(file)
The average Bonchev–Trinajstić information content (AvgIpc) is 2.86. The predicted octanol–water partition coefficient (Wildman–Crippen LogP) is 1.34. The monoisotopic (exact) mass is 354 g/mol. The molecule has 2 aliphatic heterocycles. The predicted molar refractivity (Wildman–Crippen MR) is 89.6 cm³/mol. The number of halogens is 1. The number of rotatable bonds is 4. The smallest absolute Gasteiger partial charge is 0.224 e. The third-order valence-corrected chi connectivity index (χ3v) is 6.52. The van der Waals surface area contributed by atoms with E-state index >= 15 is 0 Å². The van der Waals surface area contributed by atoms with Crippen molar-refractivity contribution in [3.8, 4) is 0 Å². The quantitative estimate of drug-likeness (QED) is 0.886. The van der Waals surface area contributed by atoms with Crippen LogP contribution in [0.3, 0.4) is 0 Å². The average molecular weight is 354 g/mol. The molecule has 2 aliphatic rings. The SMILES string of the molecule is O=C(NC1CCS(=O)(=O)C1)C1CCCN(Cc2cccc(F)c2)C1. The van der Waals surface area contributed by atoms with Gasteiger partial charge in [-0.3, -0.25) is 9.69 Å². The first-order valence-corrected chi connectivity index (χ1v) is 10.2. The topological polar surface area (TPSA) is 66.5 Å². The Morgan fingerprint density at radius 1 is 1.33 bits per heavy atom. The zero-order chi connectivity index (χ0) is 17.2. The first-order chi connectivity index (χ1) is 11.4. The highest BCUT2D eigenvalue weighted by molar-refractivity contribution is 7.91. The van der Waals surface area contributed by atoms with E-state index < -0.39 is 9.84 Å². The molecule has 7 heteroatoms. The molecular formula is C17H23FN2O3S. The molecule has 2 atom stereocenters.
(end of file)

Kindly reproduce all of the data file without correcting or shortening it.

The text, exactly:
The average Bonchev–Trinajstić information content (AvgIpc) is 2.86. The predicted octanol–water partition coefficient (Wildman–Crippen LogP) is 1.34. The monoisotopic (exact) mass is 354 g/mol. The molecule has 2 aliphatic heterocycles. The predicted molar refractivity (Wildman–Crippen MR) is 89.6 cm³/mol. The number of halogens is 1. The number of rotatable bonds is 4. The smallest absolute Gasteiger partial charge is 0.224 e. The third-order valence-corrected chi connectivity index (χ3v) is 6.52. The van der Waals surface area contributed by atoms with E-state index >= 15 is 0 Å². The van der Waals surface area contributed by atoms with Crippen molar-refractivity contribution in [3.8, 4) is 0 Å². The quantitative estimate of drug-likeness (QED) is 0.886. The van der Waals surface area contributed by atoms with Crippen LogP contribution in [0.3, 0.4) is 0 Å². The average molecular weight is 354 g/mol. The molecule has 2 aliphatic rings. The SMILES string of the molecule is O=C(NC1CCS(=O)(=O)C1)C1CCCN(Cc2cccc(F)c2)C1. The van der Waals surface area contributed by atoms with Gasteiger partial charge in [-0.3, -0.25) is 9.69 Å². The first-order valence-corrected chi connectivity index (χ1v) is 10.2. The topological polar surface area (TPSA) is 66.5 Å². The Morgan fingerprint density at radius 1 is 1.33 bits per heavy atom. The zero-order chi connectivity index (χ0) is 17.2. The first-order chi connectivity index (χ1) is 11.4. The highest BCUT2D eigenvalue weighted by molar-refractivity contribution is 7.91. The van der Waals surface area contributed by atoms with E-state index < -0.39 is 9.84 Å². The molecule has 7 heteroatoms. The molecular formula is C17H23FN2O3S. The molecule has 2 atom stereocenters.